ORION The Heritage Engine – Saved for the Nation
Darroch & Orion . (Section aupdated 19 April 2016)
Our member, Mike Fell, has written an article about G.R.S. Darroch and our 9½in gauge 4-4-0 locomotive, Orion in the latest Journal of The London & North Western Railway Society - Volume 8, Number 4, March 2016 - entitled ‘Darroch and a Four-Cylinder Compound’. This is followed by a short article, ‘Orion and the Webb Compounds’, by another of our members, Allan C. Baker. The preamble to the article reads as follows:
"‘A Centenarian – a Webb Alfred the Great four-cylinder 4-4-0 compound, albeit one sixth scale and with a Precursor boiler, still steams on a regular basis. It was built mostly at Crewe by George Richard Sutton Darroch, a Webb premium apprentice/pupil, pioneer aviator, holder of the Croix de Guerre and whose book Deeds of a Great Railway published by John Murray in 1920, records the enterprise and achievements of the LNWR during the Great War. Members should be ever conscious of this wonderful miniature locomotive and the man who built it. The engine is now owned and maintained by the Stephenson Locomotive Society (SLS) which, like the locomotive, is also a centenarian. The compound bears the name Orion."
As always the author has managed to unearth new details about the man and the locomotive plus unseen photographs. Two very interesting articles and well worth obtaining a copy from the Sales Officer, David Bond, 58 Shire Road, Corby, Northants, NN17 2HN or e-mail: firstname.lastname@example.org. Price per copy, including postage, £3.50 or £2.60 if an LNWRS member by quoting membership number. A copy of this Journal has been placed in the Library.
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Photo above by Martin Green - Orion at Shildon May 2011.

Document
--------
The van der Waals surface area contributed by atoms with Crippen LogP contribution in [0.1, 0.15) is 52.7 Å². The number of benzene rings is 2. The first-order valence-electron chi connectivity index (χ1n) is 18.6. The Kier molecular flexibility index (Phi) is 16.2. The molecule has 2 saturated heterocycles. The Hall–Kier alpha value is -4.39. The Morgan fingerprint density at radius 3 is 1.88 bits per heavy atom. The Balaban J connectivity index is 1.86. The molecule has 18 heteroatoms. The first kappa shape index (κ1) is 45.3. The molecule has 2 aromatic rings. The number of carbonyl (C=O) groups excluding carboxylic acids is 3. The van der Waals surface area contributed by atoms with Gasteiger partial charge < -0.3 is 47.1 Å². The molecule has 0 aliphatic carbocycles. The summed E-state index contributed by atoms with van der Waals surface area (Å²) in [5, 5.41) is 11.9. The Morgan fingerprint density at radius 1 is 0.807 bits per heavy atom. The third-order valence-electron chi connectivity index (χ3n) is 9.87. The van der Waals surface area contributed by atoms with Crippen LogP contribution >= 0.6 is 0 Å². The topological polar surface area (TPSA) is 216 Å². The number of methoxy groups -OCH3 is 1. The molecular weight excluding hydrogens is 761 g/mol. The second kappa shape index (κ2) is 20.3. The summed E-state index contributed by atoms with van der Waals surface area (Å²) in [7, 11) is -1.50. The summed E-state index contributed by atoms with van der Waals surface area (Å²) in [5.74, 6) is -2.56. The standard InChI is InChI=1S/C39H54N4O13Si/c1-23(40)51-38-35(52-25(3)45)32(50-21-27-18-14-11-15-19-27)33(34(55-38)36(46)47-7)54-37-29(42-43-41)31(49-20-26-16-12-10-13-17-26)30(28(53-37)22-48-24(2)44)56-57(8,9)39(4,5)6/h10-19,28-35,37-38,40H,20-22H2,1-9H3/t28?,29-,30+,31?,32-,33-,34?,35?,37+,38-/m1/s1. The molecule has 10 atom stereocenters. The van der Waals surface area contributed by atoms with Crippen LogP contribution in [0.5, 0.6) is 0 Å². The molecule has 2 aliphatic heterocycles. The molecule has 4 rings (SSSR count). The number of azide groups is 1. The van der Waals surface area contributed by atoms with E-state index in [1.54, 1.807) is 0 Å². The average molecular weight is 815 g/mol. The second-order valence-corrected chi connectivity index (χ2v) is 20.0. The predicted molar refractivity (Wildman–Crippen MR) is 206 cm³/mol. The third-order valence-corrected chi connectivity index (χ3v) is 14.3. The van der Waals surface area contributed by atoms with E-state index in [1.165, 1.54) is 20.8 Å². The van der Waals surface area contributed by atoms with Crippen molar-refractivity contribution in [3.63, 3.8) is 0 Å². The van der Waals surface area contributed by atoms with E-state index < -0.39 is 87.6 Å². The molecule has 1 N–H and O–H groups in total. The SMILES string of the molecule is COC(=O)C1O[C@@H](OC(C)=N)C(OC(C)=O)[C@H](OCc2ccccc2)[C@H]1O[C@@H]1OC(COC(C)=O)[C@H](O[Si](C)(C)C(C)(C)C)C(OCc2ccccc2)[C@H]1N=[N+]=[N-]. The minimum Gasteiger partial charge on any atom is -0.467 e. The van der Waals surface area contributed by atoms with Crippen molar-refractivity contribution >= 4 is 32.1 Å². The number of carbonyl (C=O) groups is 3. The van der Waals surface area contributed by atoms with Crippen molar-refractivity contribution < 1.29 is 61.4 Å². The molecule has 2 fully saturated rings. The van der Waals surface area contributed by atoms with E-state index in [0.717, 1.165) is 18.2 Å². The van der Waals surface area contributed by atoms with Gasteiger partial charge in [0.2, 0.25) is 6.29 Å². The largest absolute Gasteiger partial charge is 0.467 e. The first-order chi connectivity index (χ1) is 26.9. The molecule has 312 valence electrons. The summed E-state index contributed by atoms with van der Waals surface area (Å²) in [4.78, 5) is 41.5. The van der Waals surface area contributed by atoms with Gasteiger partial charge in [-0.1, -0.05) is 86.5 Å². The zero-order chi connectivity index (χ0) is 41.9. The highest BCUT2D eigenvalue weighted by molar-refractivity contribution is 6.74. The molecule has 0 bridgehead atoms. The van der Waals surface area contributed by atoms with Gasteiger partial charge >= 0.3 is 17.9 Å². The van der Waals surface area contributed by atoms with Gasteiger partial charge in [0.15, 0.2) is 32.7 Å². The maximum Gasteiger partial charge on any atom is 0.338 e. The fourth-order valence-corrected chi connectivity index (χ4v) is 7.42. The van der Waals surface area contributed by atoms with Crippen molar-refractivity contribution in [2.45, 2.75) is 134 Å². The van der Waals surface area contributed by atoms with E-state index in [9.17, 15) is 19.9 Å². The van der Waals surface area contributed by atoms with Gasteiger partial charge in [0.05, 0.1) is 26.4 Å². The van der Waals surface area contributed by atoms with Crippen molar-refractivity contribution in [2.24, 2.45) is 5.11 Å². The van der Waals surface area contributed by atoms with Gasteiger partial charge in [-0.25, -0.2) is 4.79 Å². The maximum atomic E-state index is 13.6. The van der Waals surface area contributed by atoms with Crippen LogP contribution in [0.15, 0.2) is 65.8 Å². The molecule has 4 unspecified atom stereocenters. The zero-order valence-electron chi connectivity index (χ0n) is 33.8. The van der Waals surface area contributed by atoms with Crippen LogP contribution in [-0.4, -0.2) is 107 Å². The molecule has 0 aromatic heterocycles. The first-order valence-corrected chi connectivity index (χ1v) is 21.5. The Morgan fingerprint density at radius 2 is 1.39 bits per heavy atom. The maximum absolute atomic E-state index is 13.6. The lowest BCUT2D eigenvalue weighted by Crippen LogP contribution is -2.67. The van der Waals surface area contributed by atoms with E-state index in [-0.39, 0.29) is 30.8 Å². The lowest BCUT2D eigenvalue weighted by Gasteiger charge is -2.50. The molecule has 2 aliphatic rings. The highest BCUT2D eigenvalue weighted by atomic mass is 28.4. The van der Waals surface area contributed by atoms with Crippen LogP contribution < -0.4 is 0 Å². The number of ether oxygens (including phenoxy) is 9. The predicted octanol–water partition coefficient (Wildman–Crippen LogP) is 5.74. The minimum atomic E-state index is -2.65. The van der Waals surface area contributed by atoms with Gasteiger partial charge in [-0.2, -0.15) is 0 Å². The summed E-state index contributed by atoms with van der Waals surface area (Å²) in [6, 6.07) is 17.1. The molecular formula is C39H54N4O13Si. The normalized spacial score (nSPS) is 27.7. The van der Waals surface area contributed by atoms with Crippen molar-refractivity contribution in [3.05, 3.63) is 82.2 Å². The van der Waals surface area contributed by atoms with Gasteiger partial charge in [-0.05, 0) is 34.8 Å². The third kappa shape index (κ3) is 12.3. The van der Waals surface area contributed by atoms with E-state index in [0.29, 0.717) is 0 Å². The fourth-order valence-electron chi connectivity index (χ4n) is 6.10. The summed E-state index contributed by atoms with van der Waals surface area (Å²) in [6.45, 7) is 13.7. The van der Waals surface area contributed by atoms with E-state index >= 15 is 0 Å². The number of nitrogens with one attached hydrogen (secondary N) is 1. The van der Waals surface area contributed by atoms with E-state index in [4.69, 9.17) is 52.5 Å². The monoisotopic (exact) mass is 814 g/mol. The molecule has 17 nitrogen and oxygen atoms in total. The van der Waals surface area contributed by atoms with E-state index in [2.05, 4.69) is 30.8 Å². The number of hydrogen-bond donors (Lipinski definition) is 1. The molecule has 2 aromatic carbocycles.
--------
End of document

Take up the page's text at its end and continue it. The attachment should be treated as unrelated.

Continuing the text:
The information regarding Orion is currently being revised in the light of recently received data about the locomotive's construction. The Centenary of the locomotive's first steaming was celebrated in 2011 with a special steaming of the engine at Locomotion Shildon on 21/22 May. Additionally a memorial service honouring the designer and main builder, G R S Darroch, was held on 11th June at St Bartholomew's Church, Wigginton (Nr tring) where he is interred.
NB Additional photographs of the steaming weekend are available for viewing by members only in our Yahoo Group.
ORION is the true ‘Heritage Engine’. The facts speak for themselves. The Stephenson Locomotive Society, generously aided by the Heritage Lottery Fund and the skills of John Ellis has been able to preserve this unique, working steam locomotive for the nation. Public appearances by Orion are also included in the events listings page.
In 2005 it was roughly a 100 years since construction of ORION began with completion, and inaugural steaming, in 1911. Orion therefore became a century old in 2011. It was originally designed and mostly built at Crewe, a world-class engineering centre in the golden years of the London & North Western Railway. Taken as a whole, ORION is a perfect, scaled-down replica of an LNWR express engine of the time. Steam enthusiasts may warm to the knowledge that ORION is the last Crewe-built Webb compound in operation, a great tribute to its original designer and owner, Richard Darroch, and to all those who have cherished it ever since.